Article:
“Indeed it is. But now, my wild and blustering girl, sit still a moment and indulge your father. I wish to tell you something of importance, something I wish you to take to heart and remember always.”

Kickfeather frowned. She thought she heard a hint of sadness in her father’s voice. But she did not have time to think upon it too long as his words came forth again and this time it was the voice of the shaman, not just her father. “As I have spoken before, your sister, she is a child of the flame. They touched her when she was still in your mother’s womb and hid her behind red fur when she was born. When she came out of hiding, you know as well as any, it meant she was destined for greater things.”

“It’s why she was sent away. But she’s back now,” Kickfeather interjected.

“Indeed. And the words she has brought back with her are to be the guide for the Swifthorn from this day forward. Yet, I do not know that they will be her guide. Perhaps they will be, but not along the same path that our tribe must follow. A fire as strong as hers does not like to be choked. And hers should not be. Not even by her.”

Just as Kickfeather had done earlier, her father reached for the fire and shifted the logs, allowing the flames more freedom to rise. He continued. “I do not speak to you in jest, my little one, when I say you are a child of the Wind. It is something Por Ah gave you. You do not have to be a shaman for the Spirits to lend you their gifts. They make you fast and agile and hard to keep down. They make you wide open as the sky and honest. And they make you playful and boisterous.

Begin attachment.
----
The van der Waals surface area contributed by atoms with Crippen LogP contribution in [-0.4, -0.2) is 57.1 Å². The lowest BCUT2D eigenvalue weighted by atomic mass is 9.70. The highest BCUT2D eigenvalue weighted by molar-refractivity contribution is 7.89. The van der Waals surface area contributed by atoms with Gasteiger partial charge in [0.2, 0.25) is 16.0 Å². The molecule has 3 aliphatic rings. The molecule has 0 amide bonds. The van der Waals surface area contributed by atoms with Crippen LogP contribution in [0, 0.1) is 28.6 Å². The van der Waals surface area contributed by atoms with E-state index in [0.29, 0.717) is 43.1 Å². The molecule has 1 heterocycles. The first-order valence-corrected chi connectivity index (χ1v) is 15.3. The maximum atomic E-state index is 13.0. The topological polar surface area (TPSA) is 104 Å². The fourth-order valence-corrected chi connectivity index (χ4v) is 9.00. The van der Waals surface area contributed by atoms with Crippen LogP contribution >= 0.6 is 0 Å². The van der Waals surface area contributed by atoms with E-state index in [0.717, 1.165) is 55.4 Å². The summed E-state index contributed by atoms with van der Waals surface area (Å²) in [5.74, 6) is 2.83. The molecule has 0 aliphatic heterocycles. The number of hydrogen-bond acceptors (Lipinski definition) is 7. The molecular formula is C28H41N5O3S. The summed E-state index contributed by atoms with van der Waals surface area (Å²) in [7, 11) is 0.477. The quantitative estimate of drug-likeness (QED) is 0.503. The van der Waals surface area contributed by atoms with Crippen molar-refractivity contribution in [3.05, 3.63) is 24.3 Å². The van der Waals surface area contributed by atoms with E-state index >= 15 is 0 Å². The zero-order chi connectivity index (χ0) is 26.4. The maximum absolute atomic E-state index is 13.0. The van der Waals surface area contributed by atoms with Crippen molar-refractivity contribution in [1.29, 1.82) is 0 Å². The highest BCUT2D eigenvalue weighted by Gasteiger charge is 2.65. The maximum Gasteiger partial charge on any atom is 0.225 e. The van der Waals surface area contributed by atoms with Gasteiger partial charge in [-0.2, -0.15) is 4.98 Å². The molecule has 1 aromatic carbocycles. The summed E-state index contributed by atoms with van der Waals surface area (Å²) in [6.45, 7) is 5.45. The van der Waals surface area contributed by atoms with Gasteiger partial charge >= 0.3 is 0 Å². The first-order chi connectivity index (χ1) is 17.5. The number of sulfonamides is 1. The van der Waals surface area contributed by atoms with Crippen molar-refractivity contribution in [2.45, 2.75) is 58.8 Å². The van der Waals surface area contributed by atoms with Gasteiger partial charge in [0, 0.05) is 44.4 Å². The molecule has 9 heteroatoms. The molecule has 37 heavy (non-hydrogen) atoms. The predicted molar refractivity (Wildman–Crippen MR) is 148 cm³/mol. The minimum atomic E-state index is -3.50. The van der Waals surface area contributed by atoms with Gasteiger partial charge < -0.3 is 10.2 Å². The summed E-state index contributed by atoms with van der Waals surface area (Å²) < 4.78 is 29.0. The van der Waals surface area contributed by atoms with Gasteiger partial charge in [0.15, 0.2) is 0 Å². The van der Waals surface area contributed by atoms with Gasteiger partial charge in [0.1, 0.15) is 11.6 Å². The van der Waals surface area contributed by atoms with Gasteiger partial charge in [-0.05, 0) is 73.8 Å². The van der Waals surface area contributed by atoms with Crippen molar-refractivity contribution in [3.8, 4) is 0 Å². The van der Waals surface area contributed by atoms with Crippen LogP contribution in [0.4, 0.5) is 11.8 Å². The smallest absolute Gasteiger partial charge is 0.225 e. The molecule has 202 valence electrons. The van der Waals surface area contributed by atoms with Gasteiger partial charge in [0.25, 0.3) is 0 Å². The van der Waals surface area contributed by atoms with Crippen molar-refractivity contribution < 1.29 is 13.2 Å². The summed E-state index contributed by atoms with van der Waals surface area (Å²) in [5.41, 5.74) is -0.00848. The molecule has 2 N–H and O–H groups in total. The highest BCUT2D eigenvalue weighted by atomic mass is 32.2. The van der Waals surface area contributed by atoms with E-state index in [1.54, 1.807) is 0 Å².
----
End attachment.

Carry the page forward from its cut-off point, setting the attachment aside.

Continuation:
“Since the day you were born, my two little girls have always been close. There has never been a day when I worried the two of you would never get along. When she went away, I could see you were aimless. A listless wind with no flame to play with.” Darksky smiled. “You need your sister. And as a fire needs air to burn brightly, so your sister needs you. You must never let her fire burn out. You are that which will keep her moving along her path with the push of your breath. As long as you do that, she, in turn, will always give you life. Your mother and I have given you life and much love. But, indeed, my daughters have grown into fine women who can now give it to each other without us. I want you always to remember that.”

“Yes, Papa,” Kickfeather said. “And, I hate to tell you you’re wrong, but you are. You’ll always be with us. Just TRY to get rid of us.”

Darksky gave his daughter another warm squeeze and chuckled with her. “Now, it is late. And your father is tired. But his night is not done. Head in and get yourself to sleep. But wake your sister first and tell her to come out so I can tell her what we elders have decided. She will want to be told before morning comes.”

“Are we going with the orcs?”

Her father took a careful moment before he spoke. He shook his head. “No. The tribe will not be joining with this Horde.”

With a nod, Kickfeather went in, woke her sister, then settled herself for a good, long sleep. It was the last time she would speak to her father. That night, in his sleep, his spirit would peacefully slip away to join the Ancestors.